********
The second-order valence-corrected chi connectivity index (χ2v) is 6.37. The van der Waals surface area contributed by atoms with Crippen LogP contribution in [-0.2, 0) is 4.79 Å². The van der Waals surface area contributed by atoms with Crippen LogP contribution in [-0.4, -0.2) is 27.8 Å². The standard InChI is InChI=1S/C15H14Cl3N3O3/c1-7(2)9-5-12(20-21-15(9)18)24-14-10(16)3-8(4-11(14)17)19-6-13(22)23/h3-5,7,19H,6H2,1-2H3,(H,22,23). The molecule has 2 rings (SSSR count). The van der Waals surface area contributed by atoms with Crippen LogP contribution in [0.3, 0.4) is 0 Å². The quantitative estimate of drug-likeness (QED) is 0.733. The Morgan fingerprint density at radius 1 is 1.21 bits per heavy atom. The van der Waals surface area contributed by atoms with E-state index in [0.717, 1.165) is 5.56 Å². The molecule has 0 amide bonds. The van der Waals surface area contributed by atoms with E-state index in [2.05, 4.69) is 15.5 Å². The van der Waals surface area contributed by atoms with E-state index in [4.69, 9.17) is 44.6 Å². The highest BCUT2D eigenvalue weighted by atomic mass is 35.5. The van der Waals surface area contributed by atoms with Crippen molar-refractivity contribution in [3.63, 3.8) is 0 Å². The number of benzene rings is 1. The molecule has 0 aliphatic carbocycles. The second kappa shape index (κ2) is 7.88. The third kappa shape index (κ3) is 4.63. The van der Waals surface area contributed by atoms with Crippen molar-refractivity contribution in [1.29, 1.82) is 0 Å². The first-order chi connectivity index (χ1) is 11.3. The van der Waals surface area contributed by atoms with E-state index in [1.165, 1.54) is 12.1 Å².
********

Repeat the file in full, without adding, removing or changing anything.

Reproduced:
The second-order valence-corrected chi connectivity index (χ2v) is 6.37. The van der Waals surface area contributed by atoms with Crippen LogP contribution in [-0.2, 0) is 4.79 Å². The van der Waals surface area contributed by atoms with Crippen LogP contribution in [-0.4, -0.2) is 27.8 Å². The standard InChI is InChI=1S/C15H14Cl3N3O3/c1-7(2)9-5-12(20-21-15(9)18)24-14-10(16)3-8(4-11(14)17)19-6-13(22)23/h3-5,7,19H,6H2,1-2H3,(H,22,23). The molecule has 2 rings (SSSR count). The van der Waals surface area contributed by atoms with Crippen LogP contribution in [0.3, 0.4) is 0 Å². The quantitative estimate of drug-likeness (QED) is 0.733. The Morgan fingerprint density at radius 1 is 1.21 bits per heavy atom. The van der Waals surface area contributed by atoms with E-state index in [0.717, 1.165) is 5.56 Å². The molecule has 0 amide bonds. The van der Waals surface area contributed by atoms with E-state index in [2.05, 4.69) is 15.5 Å². The van der Waals surface area contributed by atoms with E-state index in [4.69, 9.17) is 44.6 Å². The highest BCUT2D eigenvalue weighted by atomic mass is 35.5. The van der Waals surface area contributed by atoms with Crippen molar-refractivity contribution in [3.63, 3.8) is 0 Å². The number of benzene rings is 1. The molecule has 0 aliphatic carbocycles. The second kappa shape index (κ2) is 7.88. The third kappa shape index (κ3) is 4.63. The van der Waals surface area contributed by atoms with Crippen molar-refractivity contribution in [1.29, 1.82) is 0 Å². The first-order chi connectivity index (χ1) is 11.3. The van der Waals surface area contributed by atoms with E-state index in [1.165, 1.54) is 12.1 Å².